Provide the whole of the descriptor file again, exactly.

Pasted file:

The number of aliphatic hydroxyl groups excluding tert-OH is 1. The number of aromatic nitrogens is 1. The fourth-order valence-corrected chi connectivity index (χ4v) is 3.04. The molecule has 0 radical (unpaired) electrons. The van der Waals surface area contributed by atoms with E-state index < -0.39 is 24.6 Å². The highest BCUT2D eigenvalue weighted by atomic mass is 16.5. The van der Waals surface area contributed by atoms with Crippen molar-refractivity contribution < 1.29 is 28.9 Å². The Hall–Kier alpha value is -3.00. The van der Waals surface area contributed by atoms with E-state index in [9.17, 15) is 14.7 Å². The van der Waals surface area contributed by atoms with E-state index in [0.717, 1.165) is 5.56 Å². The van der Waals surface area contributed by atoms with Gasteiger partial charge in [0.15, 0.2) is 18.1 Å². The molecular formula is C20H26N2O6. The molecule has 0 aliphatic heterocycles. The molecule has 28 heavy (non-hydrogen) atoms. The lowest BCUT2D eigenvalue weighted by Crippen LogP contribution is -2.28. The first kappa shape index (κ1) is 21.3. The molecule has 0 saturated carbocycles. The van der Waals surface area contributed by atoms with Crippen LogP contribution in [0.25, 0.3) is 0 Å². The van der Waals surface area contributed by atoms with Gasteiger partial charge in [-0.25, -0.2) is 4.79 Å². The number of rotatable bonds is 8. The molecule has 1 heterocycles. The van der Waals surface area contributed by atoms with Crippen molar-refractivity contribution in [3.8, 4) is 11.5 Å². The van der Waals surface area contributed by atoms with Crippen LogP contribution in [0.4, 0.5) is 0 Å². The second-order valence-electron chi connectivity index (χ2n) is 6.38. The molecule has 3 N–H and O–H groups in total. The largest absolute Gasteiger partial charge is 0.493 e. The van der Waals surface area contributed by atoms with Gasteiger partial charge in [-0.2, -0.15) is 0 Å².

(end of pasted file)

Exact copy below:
The number of aliphatic hydroxyl groups excluding tert-OH is 1. The number of aromatic nitrogens is 1. The fourth-order valence-corrected chi connectivity index (χ4v) is 3.04. The molecule has 0 radical (unpaired) electrons. The van der Waals surface area contributed by atoms with E-state index < -0.39 is 24.6 Å². The highest BCUT2D eigenvalue weighted by atomic mass is 16.5. The van der Waals surface area contributed by atoms with Crippen molar-refractivity contribution < 1.29 is 28.9 Å². The Hall–Kier alpha value is -3.00. The van der Waals surface area contributed by atoms with E-state index in [9.17, 15) is 14.7 Å². The van der Waals surface area contributed by atoms with E-state index in [0.717, 1.165) is 5.56 Å². The van der Waals surface area contributed by atoms with Gasteiger partial charge in [0.15, 0.2) is 18.1 Å². The molecular formula is C20H26N2O6. The molecule has 0 aliphatic heterocycles. The molecule has 28 heavy (non-hydrogen) atoms. The lowest BCUT2D eigenvalue weighted by Crippen LogP contribution is -2.28. The first kappa shape index (κ1) is 21.3. The molecule has 0 saturated carbocycles. The van der Waals surface area contributed by atoms with Crippen LogP contribution in [0.25, 0.3) is 0 Å². The van der Waals surface area contributed by atoms with Gasteiger partial charge in [-0.25, -0.2) is 4.79 Å². The number of rotatable bonds is 8. The molecule has 1 heterocycles. The van der Waals surface area contributed by atoms with Crippen molar-refractivity contribution in [3.8, 4) is 11.5 Å². The van der Waals surface area contributed by atoms with Crippen LogP contribution in [0.4, 0.5) is 0 Å². The second-order valence-electron chi connectivity index (χ2n) is 6.38. The molecule has 3 N–H and O–H groups in total. The largest absolute Gasteiger partial charge is 0.493 e. The van der Waals surface area contributed by atoms with Gasteiger partial charge in [-0.2, -0.15) is 0 Å².